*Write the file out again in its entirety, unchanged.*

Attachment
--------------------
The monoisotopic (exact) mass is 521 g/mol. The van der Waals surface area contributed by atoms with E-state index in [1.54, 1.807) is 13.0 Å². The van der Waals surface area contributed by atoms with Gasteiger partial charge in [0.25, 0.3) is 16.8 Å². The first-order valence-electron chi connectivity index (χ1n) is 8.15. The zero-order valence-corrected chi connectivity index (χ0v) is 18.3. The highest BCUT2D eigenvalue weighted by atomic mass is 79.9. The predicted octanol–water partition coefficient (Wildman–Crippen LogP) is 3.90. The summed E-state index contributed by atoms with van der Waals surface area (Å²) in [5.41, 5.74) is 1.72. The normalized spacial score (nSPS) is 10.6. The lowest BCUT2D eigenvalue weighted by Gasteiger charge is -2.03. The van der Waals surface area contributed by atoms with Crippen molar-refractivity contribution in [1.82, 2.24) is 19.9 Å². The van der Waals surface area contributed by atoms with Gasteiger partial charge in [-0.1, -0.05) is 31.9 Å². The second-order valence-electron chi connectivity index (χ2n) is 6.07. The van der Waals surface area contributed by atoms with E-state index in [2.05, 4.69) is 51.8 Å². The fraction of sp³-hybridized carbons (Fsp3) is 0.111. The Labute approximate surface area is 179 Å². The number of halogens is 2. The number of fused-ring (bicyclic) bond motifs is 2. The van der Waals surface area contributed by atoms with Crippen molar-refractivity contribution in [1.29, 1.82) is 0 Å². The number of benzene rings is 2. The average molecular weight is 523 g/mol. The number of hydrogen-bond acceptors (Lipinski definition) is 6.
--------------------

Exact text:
The monoisotopic (exact) mass is 521 g/mol. The van der Waals surface area contributed by atoms with E-state index in [1.54, 1.807) is 13.0 Å². The van der Waals surface area contributed by atoms with Gasteiger partial charge in [0.25, 0.3) is 16.8 Å². The first-order valence-electron chi connectivity index (χ1n) is 8.15. The zero-order valence-corrected chi connectivity index (χ0v) is 18.3. The highest BCUT2D eigenvalue weighted by atomic mass is 79.9. The predicted octanol–water partition coefficient (Wildman–Crippen LogP) is 3.90. The summed E-state index contributed by atoms with van der Waals surface area (Å²) in [5.41, 5.74) is 1.72. The normalized spacial score (nSPS) is 10.6. The lowest BCUT2D eigenvalue weighted by Gasteiger charge is -2.03. The van der Waals surface area contributed by atoms with Crippen molar-refractivity contribution in [1.82, 2.24) is 19.9 Å². The van der Waals surface area contributed by atoms with Gasteiger partial charge in [-0.1, -0.05) is 31.9 Å². The second-order valence-electron chi connectivity index (χ2n) is 6.07. The van der Waals surface area contributed by atoms with E-state index in [2.05, 4.69) is 51.8 Å². The fraction of sp³-hybridized carbons (Fsp3) is 0.111. The Labute approximate surface area is 179 Å². The number of halogens is 2. The number of fused-ring (bicyclic) bond motifs is 2. The van der Waals surface area contributed by atoms with Crippen molar-refractivity contribution in [1.29, 1.82) is 0 Å². The number of benzene rings is 2. The average molecular weight is 523 g/mol. The number of hydrogen-bond acceptors (Lipinski definition) is 6.